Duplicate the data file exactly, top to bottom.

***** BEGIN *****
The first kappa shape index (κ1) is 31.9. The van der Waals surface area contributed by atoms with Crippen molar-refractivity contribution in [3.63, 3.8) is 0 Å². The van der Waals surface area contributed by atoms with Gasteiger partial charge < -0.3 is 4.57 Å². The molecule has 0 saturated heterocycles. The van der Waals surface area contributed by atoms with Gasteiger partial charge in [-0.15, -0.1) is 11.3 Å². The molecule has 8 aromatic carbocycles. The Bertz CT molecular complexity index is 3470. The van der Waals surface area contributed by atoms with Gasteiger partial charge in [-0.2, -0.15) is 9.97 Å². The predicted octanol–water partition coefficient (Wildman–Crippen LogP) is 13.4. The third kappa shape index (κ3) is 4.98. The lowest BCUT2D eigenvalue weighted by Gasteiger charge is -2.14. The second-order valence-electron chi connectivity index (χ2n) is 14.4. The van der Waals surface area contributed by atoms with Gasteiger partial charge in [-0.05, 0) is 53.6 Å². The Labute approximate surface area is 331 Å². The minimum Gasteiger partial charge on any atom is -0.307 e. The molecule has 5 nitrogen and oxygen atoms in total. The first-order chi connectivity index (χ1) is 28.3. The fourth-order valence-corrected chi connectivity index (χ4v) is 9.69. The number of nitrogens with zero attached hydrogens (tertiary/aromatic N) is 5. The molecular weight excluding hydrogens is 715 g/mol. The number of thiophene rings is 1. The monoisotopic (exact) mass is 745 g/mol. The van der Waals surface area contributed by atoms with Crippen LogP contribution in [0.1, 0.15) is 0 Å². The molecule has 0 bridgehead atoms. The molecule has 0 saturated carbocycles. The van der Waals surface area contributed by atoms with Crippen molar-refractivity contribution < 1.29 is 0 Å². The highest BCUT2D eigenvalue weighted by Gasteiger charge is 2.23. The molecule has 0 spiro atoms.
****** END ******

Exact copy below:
The first kappa shape index (κ1) is 31.9. The van der Waals surface area contributed by atoms with Crippen molar-refractivity contribution in [3.63, 3.8) is 0 Å². The van der Waals surface area contributed by atoms with Gasteiger partial charge < -0.3 is 4.57 Å². The molecule has 0 saturated heterocycles. The van der Waals surface area contributed by atoms with Gasteiger partial charge in [-0.15, -0.1) is 11.3 Å². The molecule has 8 aromatic carbocycles. The Bertz CT molecular complexity index is 3470. The van der Waals surface area contributed by atoms with Gasteiger partial charge in [-0.2, -0.15) is 9.97 Å². The predicted octanol–water partition coefficient (Wildman–Crippen LogP) is 13.4. The third kappa shape index (κ3) is 4.98. The lowest BCUT2D eigenvalue weighted by Gasteiger charge is -2.14. The second-order valence-electron chi connectivity index (χ2n) is 14.4. The van der Waals surface area contributed by atoms with Gasteiger partial charge in [-0.05, 0) is 53.6 Å². The Labute approximate surface area is 331 Å². The minimum Gasteiger partial charge on any atom is -0.307 e. The molecule has 5 nitrogen and oxygen atoms in total. The first-order chi connectivity index (χ1) is 28.3. The fourth-order valence-corrected chi connectivity index (χ4v) is 9.69. The number of nitrogens with zero attached hydrogens (tertiary/aromatic N) is 5. The molecular weight excluding hydrogens is 715 g/mol. The number of thiophene rings is 1. The monoisotopic (exact) mass is 745 g/mol. The van der Waals surface area contributed by atoms with Crippen LogP contribution in [0.1, 0.15) is 0 Å². The molecule has 0 bridgehead atoms. The molecule has 0 saturated carbocycles. The van der Waals surface area contributed by atoms with Crippen molar-refractivity contribution < 1.29 is 0 Å². The highest BCUT2D eigenvalue weighted by Gasteiger charge is 2.23. The molecule has 0 spiro atoms.